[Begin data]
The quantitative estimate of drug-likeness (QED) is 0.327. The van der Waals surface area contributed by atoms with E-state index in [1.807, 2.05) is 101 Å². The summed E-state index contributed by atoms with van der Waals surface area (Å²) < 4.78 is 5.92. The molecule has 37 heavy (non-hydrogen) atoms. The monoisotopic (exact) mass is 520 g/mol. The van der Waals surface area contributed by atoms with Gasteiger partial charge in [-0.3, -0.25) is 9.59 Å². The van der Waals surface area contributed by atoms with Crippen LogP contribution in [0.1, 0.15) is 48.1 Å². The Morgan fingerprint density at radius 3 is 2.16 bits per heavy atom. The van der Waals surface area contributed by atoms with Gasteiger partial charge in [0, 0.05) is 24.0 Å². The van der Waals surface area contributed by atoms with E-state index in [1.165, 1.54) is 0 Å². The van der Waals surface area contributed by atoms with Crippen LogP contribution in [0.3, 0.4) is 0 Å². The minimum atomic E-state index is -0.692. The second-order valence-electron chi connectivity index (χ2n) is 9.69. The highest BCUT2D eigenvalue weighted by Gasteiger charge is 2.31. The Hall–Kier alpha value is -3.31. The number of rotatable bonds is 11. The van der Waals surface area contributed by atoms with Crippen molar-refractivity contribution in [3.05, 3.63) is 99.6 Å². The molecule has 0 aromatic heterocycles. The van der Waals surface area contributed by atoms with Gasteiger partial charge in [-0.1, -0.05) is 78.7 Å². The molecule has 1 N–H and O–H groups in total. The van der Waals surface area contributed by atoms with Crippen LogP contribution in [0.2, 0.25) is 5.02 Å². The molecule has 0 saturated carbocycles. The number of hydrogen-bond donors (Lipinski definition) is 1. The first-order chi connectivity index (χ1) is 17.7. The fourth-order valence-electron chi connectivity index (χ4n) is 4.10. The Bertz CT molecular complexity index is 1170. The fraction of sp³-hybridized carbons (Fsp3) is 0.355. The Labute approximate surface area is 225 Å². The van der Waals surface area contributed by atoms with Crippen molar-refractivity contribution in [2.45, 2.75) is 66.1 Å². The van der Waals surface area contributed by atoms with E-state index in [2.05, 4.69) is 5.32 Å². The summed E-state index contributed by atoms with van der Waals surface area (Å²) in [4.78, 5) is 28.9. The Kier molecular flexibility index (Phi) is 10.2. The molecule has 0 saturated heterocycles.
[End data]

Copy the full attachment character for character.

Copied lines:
The quantitative estimate of drug-likeness (QED) is 0.327. The van der Waals surface area contributed by atoms with E-state index in [1.807, 2.05) is 101 Å². The summed E-state index contributed by atoms with van der Waals surface area (Å²) < 4.78 is 5.92. The molecule has 37 heavy (non-hydrogen) atoms. The monoisotopic (exact) mass is 520 g/mol. The van der Waals surface area contributed by atoms with Gasteiger partial charge in [-0.3, -0.25) is 9.59 Å². The van der Waals surface area contributed by atoms with Crippen LogP contribution in [0.1, 0.15) is 48.1 Å². The Morgan fingerprint density at radius 3 is 2.16 bits per heavy atom. The van der Waals surface area contributed by atoms with Gasteiger partial charge in [0, 0.05) is 24.0 Å². The van der Waals surface area contributed by atoms with E-state index in [1.165, 1.54) is 0 Å². The van der Waals surface area contributed by atoms with Crippen LogP contribution in [0.3, 0.4) is 0 Å². The minimum atomic E-state index is -0.692. The second-order valence-electron chi connectivity index (χ2n) is 9.69. The highest BCUT2D eigenvalue weighted by Gasteiger charge is 2.31. The Hall–Kier alpha value is -3.31. The number of rotatable bonds is 11. The van der Waals surface area contributed by atoms with Crippen molar-refractivity contribution in [3.05, 3.63) is 99.6 Å². The molecule has 0 aromatic heterocycles. The van der Waals surface area contributed by atoms with Gasteiger partial charge in [-0.1, -0.05) is 78.7 Å². The molecule has 1 N–H and O–H groups in total. The van der Waals surface area contributed by atoms with Crippen LogP contribution in [0.2, 0.25) is 5.02 Å². The molecule has 0 saturated carbocycles. The number of hydrogen-bond donors (Lipinski definition) is 1. The first-order chi connectivity index (χ1) is 17.7. The fourth-order valence-electron chi connectivity index (χ4n) is 4.10. The Bertz CT molecular complexity index is 1170. The fraction of sp³-hybridized carbons (Fsp3) is 0.355. The Labute approximate surface area is 225 Å². The van der Waals surface area contributed by atoms with Crippen molar-refractivity contribution in [2.45, 2.75) is 66.1 Å². The van der Waals surface area contributed by atoms with E-state index in [2.05, 4.69) is 5.32 Å². The summed E-state index contributed by atoms with van der Waals surface area (Å²) in [4.78, 5) is 28.9. The Kier molecular flexibility index (Phi) is 10.2. The molecule has 0 saturated heterocycles.